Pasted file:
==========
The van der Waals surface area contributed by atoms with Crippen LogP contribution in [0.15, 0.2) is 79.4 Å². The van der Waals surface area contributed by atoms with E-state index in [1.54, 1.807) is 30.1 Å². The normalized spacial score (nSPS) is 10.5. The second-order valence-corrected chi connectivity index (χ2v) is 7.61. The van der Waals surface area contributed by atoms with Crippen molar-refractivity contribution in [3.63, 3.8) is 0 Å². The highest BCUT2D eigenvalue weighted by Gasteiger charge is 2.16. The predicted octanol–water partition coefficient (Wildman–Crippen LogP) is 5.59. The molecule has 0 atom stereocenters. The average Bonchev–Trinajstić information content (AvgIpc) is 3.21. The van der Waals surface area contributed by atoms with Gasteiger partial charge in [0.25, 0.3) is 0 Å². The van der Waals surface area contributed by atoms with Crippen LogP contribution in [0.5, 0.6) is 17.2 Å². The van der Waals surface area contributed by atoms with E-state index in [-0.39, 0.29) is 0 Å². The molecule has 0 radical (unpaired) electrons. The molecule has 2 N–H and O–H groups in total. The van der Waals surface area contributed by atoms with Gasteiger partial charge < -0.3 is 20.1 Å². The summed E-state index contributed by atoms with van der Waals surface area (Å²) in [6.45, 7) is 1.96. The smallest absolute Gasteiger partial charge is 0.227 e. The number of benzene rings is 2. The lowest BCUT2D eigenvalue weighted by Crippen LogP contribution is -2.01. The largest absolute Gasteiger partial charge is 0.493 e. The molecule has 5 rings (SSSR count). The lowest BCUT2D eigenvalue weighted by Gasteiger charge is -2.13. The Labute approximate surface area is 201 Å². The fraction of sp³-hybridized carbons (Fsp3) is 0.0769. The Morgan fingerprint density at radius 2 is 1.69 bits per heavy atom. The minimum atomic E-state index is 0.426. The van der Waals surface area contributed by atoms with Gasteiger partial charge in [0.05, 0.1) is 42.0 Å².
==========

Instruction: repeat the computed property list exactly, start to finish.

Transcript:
The van der Waals surface area contributed by atoms with Crippen LogP contribution in [0.15, 0.2) is 79.4 Å². The van der Waals surface area contributed by atoms with E-state index in [1.54, 1.807) is 30.1 Å². The normalized spacial score (nSPS) is 10.5. The second-order valence-corrected chi connectivity index (χ2v) is 7.61. The van der Waals surface area contributed by atoms with Crippen molar-refractivity contribution in [3.63, 3.8) is 0 Å². The highest BCUT2D eigenvalue weighted by Gasteiger charge is 2.16. The predicted octanol–water partition coefficient (Wildman–Crippen LogP) is 5.59. The molecule has 0 atom stereocenters. The average Bonchev–Trinajstić information content (AvgIpc) is 3.21. The van der Waals surface area contributed by atoms with Gasteiger partial charge in [0.25, 0.3) is 0 Å². The van der Waals surface area contributed by atoms with Crippen LogP contribution in [0.5, 0.6) is 17.2 Å². The van der Waals surface area contributed by atoms with E-state index in [-0.39, 0.29) is 0 Å². The molecule has 0 radical (unpaired) electrons. The molecule has 2 N–H and O–H groups in total. The van der Waals surface area contributed by atoms with Gasteiger partial charge < -0.3 is 20.1 Å². The summed E-state index contributed by atoms with van der Waals surface area (Å²) in [6.45, 7) is 1.96. The smallest absolute Gasteiger partial charge is 0.227 e. The number of benzene rings is 2. The lowest BCUT2D eigenvalue weighted by Crippen LogP contribution is -2.01. The largest absolute Gasteiger partial charge is 0.493 e. The molecule has 5 rings (SSSR count). The lowest BCUT2D eigenvalue weighted by Gasteiger charge is -2.13. The Labute approximate surface area is 201 Å². The fraction of sp³-hybridized carbons (Fsp3) is 0.0769. The Morgan fingerprint density at radius 2 is 1.69 bits per heavy atom. The minimum atomic E-state index is 0.426. The van der Waals surface area contributed by atoms with Gasteiger partial charge in [0.05, 0.1) is 42.0 Å².